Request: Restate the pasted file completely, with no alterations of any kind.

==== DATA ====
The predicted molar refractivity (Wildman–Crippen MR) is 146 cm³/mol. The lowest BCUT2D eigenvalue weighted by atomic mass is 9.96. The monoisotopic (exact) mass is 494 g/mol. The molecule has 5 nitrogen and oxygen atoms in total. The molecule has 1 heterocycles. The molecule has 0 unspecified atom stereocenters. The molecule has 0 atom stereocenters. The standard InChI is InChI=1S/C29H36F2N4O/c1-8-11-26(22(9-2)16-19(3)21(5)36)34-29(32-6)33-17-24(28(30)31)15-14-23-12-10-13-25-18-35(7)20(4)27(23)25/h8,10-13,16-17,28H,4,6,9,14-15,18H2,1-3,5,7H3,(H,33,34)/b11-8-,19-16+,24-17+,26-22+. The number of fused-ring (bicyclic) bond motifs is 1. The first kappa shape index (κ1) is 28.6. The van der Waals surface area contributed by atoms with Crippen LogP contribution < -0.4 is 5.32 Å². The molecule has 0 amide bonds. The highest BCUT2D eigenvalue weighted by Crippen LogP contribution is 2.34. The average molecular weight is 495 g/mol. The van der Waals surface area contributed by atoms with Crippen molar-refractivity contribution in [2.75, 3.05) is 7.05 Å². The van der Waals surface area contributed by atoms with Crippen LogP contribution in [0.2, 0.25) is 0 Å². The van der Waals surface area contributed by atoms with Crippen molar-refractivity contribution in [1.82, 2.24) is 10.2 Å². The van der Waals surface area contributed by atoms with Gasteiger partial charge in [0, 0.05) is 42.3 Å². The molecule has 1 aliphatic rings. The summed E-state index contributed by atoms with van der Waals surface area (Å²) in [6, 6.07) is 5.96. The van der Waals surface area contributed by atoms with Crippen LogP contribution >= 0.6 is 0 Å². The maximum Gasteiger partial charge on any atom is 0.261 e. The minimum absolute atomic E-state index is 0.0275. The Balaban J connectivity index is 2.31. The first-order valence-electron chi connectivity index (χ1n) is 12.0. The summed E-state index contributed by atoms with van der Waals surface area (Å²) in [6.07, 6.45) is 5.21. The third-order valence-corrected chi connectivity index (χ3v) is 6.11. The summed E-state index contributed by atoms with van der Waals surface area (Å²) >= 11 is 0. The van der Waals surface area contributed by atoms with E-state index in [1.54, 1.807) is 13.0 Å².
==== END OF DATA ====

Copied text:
The predicted molar refractivity (Wildman–Crippen MR) is 146 cm³/mol. The lowest BCUT2D eigenvalue weighted by atomic mass is 9.96. The monoisotopic (exact) mass is 494 g/mol. The molecule has 5 nitrogen and oxygen atoms in total. The molecule has 1 heterocycles. The molecule has 0 unspecified atom stereocenters. The molecule has 0 atom stereocenters. The standard InChI is InChI=1S/C29H36F2N4O/c1-8-11-26(22(9-2)16-19(3)21(5)36)34-29(32-6)33-17-24(28(30)31)15-14-23-12-10-13-25-18-35(7)20(4)27(23)25/h8,10-13,16-17,28H,4,6,9,14-15,18H2,1-3,5,7H3,(H,33,34)/b11-8-,19-16+,24-17+,26-22+. The number of fused-ring (bicyclic) bond motifs is 1. The first kappa shape index (κ1) is 28.6. The van der Waals surface area contributed by atoms with Crippen LogP contribution < -0.4 is 5.32 Å². The molecule has 0 amide bonds. The highest BCUT2D eigenvalue weighted by Crippen LogP contribution is 2.34. The average molecular weight is 495 g/mol. The van der Waals surface area contributed by atoms with Crippen molar-refractivity contribution in [2.75, 3.05) is 7.05 Å². The van der Waals surface area contributed by atoms with Crippen LogP contribution in [0.2, 0.25) is 0 Å². The van der Waals surface area contributed by atoms with Crippen molar-refractivity contribution in [1.82, 2.24) is 10.2 Å². The van der Waals surface area contributed by atoms with Gasteiger partial charge in [0, 0.05) is 42.3 Å². The molecule has 1 aliphatic rings. The summed E-state index contributed by atoms with van der Waals surface area (Å²) in [6, 6.07) is 5.96. The van der Waals surface area contributed by atoms with Crippen LogP contribution >= 0.6 is 0 Å². The maximum Gasteiger partial charge on any atom is 0.261 e. The minimum absolute atomic E-state index is 0.0275. The Balaban J connectivity index is 2.31. The first-order valence-electron chi connectivity index (χ1n) is 12.0. The summed E-state index contributed by atoms with van der Waals surface area (Å²) in [6.07, 6.45) is 5.21. The third-order valence-corrected chi connectivity index (χ3v) is 6.11. The summed E-state index contributed by atoms with van der Waals surface area (Å²) >= 11 is 0. The van der Waals surface area contributed by atoms with E-state index in [1.54, 1.807) is 13.0 Å².